The next NOAA weather satellite is launching just in time

SAN FRANCISCO – The launch of the next U.S. weather satellite comes just in time to ensure the National Oceanic and Atmospheric Administration has two healthy spacecraft making observations from polar orbit.

NOAA is preparing to launch the Joint Polar Satellite System-2 on November 1 from Vandenberg Space Base in California. The satellite, built and integrated by Northrop Grumman, will travel into low Earth orbit on a United Launch Alliance Atlas 5 401 rocket.

Although the new satellite is called JPSS-2, it is the third satellite in the JPSS constellation. The first was the Suomi National Polar-Orbiting Partnership satellite launched in October 2011. The Suomi NPP was designed as a precursor to the joint NASA, NOAA, Department of Defense National Polar Operational Environmental Satellite System (NPOESS). Since NPOESS was cancelled, NPP was commissioned.

After nearly 11 years, the Suomi NPP is running out of fuel. It was launched with enough propellant to maintain its orbit for at least 10.5 years plus enough extra fuel to launch over the Pacific Ocean.

“We’re getting to the end of this life,” said Tim Walsh, NOAA JPSS program manager, during an Oct. 4 press briefing. “We have to think of innovative ways to keep it on its desired trajectory.”

Because the Suomi NPP instruments continue to perform well, NOAA is considering options to extend its life, such as allowing the satellite to drift into orbit.

First, however, the agency wants to make sure JPSS-2 and its instruments built by Ball Aerospace, L3Harris Technologies, Northrop Grumman and Raytheon Technologies are working well. The JPSS-2 satellite, which will be renamed NOAA-21 in orbit, will gather observations alongside NOAA-20, which was known before it entered orbit as JPSS-1.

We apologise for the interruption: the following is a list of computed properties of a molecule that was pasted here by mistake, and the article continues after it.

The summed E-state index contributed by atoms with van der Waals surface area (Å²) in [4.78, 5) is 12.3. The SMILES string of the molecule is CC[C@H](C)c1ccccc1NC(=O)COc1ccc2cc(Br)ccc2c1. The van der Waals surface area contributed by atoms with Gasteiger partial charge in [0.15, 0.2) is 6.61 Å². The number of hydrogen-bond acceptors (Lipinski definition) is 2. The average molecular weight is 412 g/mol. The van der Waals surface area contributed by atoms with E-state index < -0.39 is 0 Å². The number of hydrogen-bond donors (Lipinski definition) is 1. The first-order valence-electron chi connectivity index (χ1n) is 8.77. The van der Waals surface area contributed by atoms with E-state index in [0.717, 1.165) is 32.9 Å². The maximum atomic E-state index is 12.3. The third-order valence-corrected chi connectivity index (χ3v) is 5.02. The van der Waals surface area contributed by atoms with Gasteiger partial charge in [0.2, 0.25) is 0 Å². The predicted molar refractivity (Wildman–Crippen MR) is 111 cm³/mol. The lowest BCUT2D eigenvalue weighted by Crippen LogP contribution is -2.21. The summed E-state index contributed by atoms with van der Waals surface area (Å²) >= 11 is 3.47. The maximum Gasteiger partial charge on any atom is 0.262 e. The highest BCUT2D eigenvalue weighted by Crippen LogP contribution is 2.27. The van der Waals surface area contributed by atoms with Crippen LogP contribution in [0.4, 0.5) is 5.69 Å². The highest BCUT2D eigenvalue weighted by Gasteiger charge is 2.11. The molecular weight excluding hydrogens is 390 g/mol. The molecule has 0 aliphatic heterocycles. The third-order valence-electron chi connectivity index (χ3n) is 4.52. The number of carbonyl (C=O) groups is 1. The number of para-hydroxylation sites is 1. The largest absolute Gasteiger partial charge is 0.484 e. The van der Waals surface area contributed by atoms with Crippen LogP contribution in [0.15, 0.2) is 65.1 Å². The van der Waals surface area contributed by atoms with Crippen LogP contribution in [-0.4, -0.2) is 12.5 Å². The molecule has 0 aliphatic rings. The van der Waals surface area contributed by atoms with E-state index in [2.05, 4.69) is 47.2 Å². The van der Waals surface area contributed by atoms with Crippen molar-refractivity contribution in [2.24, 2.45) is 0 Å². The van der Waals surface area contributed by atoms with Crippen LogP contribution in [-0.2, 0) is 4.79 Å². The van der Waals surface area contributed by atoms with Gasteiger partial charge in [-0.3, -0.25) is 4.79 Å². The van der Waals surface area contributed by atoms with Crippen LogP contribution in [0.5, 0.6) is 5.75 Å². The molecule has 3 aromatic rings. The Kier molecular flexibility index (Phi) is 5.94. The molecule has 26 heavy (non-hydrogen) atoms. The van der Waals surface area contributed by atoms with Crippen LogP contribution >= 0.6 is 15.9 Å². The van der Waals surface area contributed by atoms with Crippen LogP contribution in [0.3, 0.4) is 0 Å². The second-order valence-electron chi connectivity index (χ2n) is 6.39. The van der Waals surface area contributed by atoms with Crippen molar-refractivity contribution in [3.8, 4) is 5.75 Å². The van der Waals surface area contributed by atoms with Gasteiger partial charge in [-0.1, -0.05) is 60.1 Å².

The benefit of having two satellites making observations in low Earth orbit was demonstrated during Hurricane Ian.

The NOAA 20 images showed two sides of the Category 4 Atlantic hurricane. In contrast, the Suomi NPP captured an image “right in the center of the storm,” said Jordan Gerth, a meteorologist with NOAA’s National Weather Service. “It’s critical for our meteorologists to have the best picture of the various storm systems.”

NASA has completed environmental testing of the JPSS-2 satellite and is integrating it with LOFTID, the low-Earth orbit flight test of an inflatable decelerator. LOFTID flies as a secondary payload on the JPSS-2 launch to demonstrate re-entry technology.

“I’m pleased to report that we have an observatory that is well tested and ready to be integrated atop the launch vehicle,” said André Dress, JPSS flight director at NASA’s Goddard Space Flight Center.

After launch, NASA will oversee a 90-day commissioning phase before handing over satellite operations to NOAA.

Once operational, NOAA-21 will circle the globe every 90 minutes, providing data for numerical weather models, observing storms, detecting wildfires and other environmental hazards, monitoring sea surface temperatures, detecting harmful algae and measurement of atmospheric ozone. The observations come from Ball Aerospace’s Ozone Mapping and Profiler Suite, the L3Harris Cross-track Infrared Sounder, Northrop Grumman’s Advanced Technology Microwave Sounder, and Raytheon’s Visible Infrared Imaging Radiometer Suite.

JPSS-2 is equipped with many of the same instruments as NOAA-20. However, JPSS-2 does not include NASA’s clouds and the Earth’s energy radiative system to provide information about the Earth’s energy cycle.

JPSS also carries a different ozone mapping instrument than NOAA-20. The ozone mapping instrument on JPSS-2 is similar to that on the Suomi nuclear power plant.

The JPSS-2 launch will be the last United Launch Alliance Atlas 5 flight from the West Coast. After liftoff, ULA will begin converting the Vandenberg-3 Space Launch Complex for the Vulcan Centaur rocket.

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